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As part of National Fair Housing Month, U.S. Reps. Adam Schiff (D-Burbank), Scott Peters (D-San Diego) and Sen. Tim Kaine (D-Va.) reintroduced the Fair Housing Improvement Act of 2023 to protect veterans and low-income families from housing discrimination. 2.3 million veterans and low-income households use (Section 8) Housing Choice Vouchers to pay rent, but there are no federal protections to prevent individuals from being denied housing based on source of income. Many veterans and low-income families have reported discrimination from landlords when using vouchers to pay their rent in states and cities where there are no source of income protections. When this legislation was first introduced by Kaine in 2018, landlords in Virginia and California could deny housing based on how individuals pay rent. Virginia and California have since enacted legislation to prohibit discrimination based on source of income, and Kaine, Peters, and Schiff want to expand that progress nationwide.
The legislation would expand protections by adding source of income and veteran status to the list of protected classes under the Fair Housing Act of 1968, giving more individuals and families access to affordable housing. It would prohibit landlords from denying housing to individuals who use Housing Choice Vouchers, HUD-Veterans Affairs Supportive Housing vouchers, benefits received through Social Security, income received by a court order, payment from a trust or guardian or any other lawful source of income.
“We must put an end to discriminatory housing practices that target individuals who use vouchers to pay their rent — often low-income families, people of color, and veterans,” Schiff said. “I am proud to be introducing this bill with Sen. Tim Kaine and Rep. Scott Peters to ensure that veterans and vulnerable communities are protected from income-based discrimination when they apply for housing.”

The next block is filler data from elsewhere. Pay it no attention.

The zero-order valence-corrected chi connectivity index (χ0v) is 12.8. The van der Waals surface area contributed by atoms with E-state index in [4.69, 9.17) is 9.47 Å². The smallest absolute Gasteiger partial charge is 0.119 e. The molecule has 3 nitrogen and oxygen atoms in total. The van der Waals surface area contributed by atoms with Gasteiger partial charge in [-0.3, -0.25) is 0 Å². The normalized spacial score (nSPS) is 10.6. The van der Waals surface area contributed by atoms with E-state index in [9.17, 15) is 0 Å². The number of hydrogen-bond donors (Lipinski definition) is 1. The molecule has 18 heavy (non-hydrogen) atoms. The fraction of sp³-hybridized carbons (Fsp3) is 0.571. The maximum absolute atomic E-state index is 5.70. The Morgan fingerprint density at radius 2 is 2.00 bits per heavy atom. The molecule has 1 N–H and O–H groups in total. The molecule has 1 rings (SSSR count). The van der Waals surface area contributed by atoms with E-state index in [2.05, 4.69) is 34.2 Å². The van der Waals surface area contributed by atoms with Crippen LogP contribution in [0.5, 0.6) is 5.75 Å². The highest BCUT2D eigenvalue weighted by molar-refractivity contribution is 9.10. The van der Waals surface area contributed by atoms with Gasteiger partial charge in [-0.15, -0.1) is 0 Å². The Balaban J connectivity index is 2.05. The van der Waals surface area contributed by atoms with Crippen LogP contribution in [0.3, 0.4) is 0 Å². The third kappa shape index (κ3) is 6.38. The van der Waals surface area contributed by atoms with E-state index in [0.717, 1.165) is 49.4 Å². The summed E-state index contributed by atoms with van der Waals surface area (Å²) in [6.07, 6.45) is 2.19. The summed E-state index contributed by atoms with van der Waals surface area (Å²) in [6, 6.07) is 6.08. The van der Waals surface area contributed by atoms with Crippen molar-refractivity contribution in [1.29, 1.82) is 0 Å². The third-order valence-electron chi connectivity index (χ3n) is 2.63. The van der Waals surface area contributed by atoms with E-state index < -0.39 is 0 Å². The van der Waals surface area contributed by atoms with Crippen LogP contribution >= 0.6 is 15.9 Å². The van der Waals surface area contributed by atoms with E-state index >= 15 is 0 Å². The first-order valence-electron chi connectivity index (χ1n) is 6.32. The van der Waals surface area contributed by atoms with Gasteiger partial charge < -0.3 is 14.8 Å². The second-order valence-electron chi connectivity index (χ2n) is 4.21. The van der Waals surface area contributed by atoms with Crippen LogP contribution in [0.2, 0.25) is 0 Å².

“Access to safe, affordable housing provides individuals with stability and opportunity, but too often, individuals have been denied housing because of how they pay rent,” Kaine said. “I’m proud to reintroduce this bill to protect veterans and low-income families from discrimination and expand access to housing for all Americans.”
“In San Diego and across the country there are too many stories of unnecessary loss and debilitating anxiety when looking for housing,” Peters said. “No American should be denied housing based on the source of their income or their status as a veteran, especially as we face a historic housing crisis and unacceptable levels of veteran homelessness. Our bill would make this type of deplorable discrimination illegal.”
In 2021, fair housing complaints increased to over 31,000, and there were more complaints of discrimination based on source of income compared to 2020. People of color, particularly Black women, are disproportionately impacted and more likely than any other group to be evicted or denied housing.
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